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Album Review: Basement Jaxx – Junto

2 min read

Basement Jaxx, responsible for Romeo, Where’s Your Head At and other classic staples on video stations, returns with its seventh album: its first since 2009’s Zephyr.

The British Grammy award-winning electronic duo has striven to ensure that the spirit of Junto fits well with the ambitious title (named after the Spanish word for ‘together’).

Basement Jaxx JuntoAfter the synthesized African tribal dance intro, a sparkling harp surrenders to the trippy house beat of Power to the People. As expected, it has the same rousing choir touches as John Lennon’s song of the same name. What is different is that Basement Jaxx’s recording (featuring soulful vocals from Niara) is a fluoro-flavoured anthem that is simply too cool for church. It is clear from the sampling of fans and even Paraguay’s Recycled Orchestra of Catuera that the song aims to connect people on not only the dance floor, but also the world over.

Forget that Never Say Never’s strange video features a twerking robot and that it actually uses a real piano for a change. It has a melodic, catchy chorus echoing a bit of Womack and Womack’s Teardrops. The song’s pulsing percussion and ecstatic vocals (from ETML) also make it an easy radio-friendly first single. Now, THIS is how you shuffle, LMFAO.

There are faithful yet fresh throwbacks to 1980s synth pop on We Are Not Alone (whose swinging rhythm, wobbly synths and creepy robotic vocoder recalls a bit of Soft Cell’s version of Tainted Love) and the exuberant Summer Dem (with a rap by Patricia Panther).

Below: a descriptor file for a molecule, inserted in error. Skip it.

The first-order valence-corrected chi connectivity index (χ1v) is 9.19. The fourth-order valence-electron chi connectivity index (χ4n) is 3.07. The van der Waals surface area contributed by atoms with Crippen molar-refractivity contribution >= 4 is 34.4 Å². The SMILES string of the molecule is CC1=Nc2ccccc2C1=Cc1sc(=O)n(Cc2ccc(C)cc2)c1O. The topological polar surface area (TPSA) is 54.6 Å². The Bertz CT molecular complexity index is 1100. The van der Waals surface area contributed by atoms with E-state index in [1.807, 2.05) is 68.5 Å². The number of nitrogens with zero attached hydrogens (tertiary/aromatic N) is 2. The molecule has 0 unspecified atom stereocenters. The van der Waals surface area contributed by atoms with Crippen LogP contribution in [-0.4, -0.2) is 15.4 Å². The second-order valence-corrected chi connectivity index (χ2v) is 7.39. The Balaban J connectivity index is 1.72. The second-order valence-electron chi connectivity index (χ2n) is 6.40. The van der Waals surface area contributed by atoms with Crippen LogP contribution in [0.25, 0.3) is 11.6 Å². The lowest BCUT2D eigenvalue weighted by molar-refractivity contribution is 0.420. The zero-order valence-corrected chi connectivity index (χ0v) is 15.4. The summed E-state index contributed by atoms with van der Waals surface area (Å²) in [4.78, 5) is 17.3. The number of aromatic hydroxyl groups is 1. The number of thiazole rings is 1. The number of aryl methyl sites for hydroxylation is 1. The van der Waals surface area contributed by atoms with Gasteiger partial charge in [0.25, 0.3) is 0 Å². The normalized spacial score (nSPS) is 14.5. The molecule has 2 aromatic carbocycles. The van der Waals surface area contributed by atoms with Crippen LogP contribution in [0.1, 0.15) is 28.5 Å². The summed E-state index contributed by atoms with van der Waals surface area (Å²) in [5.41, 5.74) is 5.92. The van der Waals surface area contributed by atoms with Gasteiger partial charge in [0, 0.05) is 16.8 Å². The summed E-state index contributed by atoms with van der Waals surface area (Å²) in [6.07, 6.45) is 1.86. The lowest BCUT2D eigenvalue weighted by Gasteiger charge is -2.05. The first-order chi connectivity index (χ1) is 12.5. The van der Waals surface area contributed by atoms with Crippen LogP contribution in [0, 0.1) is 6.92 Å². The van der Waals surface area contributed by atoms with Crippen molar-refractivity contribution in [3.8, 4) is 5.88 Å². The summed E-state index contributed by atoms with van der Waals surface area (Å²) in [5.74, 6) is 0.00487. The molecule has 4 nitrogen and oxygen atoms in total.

The hardcore grind of Buffalo (with a rap by Mykki Blanco) is a clear call for listeners to shake it. The samba-influenced Rock This Road and seedy, flamenco-inflected Mermaid of Salinas would have been brilliant FIFA World Cup anthems, thanks to the carnival atmosphere they generate (but the Rio Olympics will be on in two years afterall).

A few lowlights include the sugary, repetitive Unicorn, the tuneless Sneakin Toronto and Something About You (which simply sounds like a Lorde or Lana Del Rey knock-off). Closer Love Is At Your Side picks things up again with guest vocalist Sam Brookes providing tight, stacked harmonies akin to those of Electric Light Orchestra over music that nicely evokes the warmth of sunrise.

The diversity of genres alone on Junto proves that the sentiment of Basement Jaxx’s latest effort really is of togetherness. This album should have little difficulty in uniting people on the dance floor and the world as a result.